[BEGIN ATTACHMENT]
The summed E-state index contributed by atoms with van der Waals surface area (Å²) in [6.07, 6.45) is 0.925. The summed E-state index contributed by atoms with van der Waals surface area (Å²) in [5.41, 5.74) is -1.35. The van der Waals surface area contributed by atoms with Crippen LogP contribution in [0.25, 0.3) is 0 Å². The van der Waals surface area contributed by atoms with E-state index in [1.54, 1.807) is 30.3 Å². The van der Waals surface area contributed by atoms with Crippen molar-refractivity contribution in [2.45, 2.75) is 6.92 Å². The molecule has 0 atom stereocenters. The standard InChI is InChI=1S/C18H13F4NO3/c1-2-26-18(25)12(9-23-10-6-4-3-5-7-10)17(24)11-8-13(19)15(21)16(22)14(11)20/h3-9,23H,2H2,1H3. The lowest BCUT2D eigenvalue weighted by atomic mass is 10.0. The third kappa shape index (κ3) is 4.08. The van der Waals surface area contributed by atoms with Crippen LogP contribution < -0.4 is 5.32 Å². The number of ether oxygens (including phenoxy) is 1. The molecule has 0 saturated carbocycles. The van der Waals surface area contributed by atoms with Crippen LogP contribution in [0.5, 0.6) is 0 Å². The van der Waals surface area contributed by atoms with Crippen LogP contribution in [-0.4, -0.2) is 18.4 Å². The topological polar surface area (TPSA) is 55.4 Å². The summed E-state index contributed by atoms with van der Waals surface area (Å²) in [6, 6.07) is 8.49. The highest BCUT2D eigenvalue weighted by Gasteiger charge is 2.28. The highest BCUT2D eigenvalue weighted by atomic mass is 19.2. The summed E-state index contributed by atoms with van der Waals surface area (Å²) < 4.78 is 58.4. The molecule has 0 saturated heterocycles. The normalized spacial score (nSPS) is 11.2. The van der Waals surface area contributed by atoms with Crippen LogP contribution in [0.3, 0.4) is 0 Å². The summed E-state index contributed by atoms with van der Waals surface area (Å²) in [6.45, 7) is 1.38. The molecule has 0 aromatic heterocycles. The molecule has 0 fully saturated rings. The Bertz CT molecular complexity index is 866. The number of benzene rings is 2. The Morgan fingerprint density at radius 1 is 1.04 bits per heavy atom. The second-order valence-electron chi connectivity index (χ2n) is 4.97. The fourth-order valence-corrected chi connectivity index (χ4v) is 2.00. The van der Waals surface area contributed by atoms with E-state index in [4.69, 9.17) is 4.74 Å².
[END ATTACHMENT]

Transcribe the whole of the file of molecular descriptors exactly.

The summed E-state index contributed by atoms with van der Waals surface area (Å²) in [6.07, 6.45) is 0.925. The summed E-state index contributed by atoms with van der Waals surface area (Å²) in [5.41, 5.74) is -1.35. The van der Waals surface area contributed by atoms with Crippen LogP contribution in [0.25, 0.3) is 0 Å². The van der Waals surface area contributed by atoms with E-state index in [1.54, 1.807) is 30.3 Å². The van der Waals surface area contributed by atoms with Crippen molar-refractivity contribution in [2.45, 2.75) is 6.92 Å². The molecule has 0 atom stereocenters. The standard InChI is InChI=1S/C18H13F4NO3/c1-2-26-18(25)12(9-23-10-6-4-3-5-7-10)17(24)11-8-13(19)15(21)16(22)14(11)20/h3-9,23H,2H2,1H3. The lowest BCUT2D eigenvalue weighted by atomic mass is 10.0. The third kappa shape index (κ3) is 4.08. The van der Waals surface area contributed by atoms with Crippen LogP contribution < -0.4 is 5.32 Å². The number of ether oxygens (including phenoxy) is 1. The molecule has 0 saturated carbocycles. The van der Waals surface area contributed by atoms with Crippen LogP contribution in [0.5, 0.6) is 0 Å². The van der Waals surface area contributed by atoms with Crippen LogP contribution in [-0.4, -0.2) is 18.4 Å². The topological polar surface area (TPSA) is 55.4 Å². The summed E-state index contributed by atoms with van der Waals surface area (Å²) in [6, 6.07) is 8.49. The highest BCUT2D eigenvalue weighted by Gasteiger charge is 2.28. The highest BCUT2D eigenvalue weighted by atomic mass is 19.2. The summed E-state index contributed by atoms with van der Waals surface area (Å²) < 4.78 is 58.4. The molecule has 0 saturated heterocycles. The normalized spacial score (nSPS) is 11.2. The van der Waals surface area contributed by atoms with Crippen LogP contribution in [0.3, 0.4) is 0 Å². The summed E-state index contributed by atoms with van der Waals surface area (Å²) in [6.45, 7) is 1.38. The molecule has 0 aromatic heterocycles. The molecule has 0 fully saturated rings. The Bertz CT molecular complexity index is 866. The number of benzene rings is 2. The Morgan fingerprint density at radius 1 is 1.04 bits per heavy atom. The second-order valence-electron chi connectivity index (χ2n) is 4.97. The fourth-order valence-corrected chi connectivity index (χ4v) is 2.00. The van der Waals surface area contributed by atoms with E-state index in [4.69, 9.17) is 4.74 Å².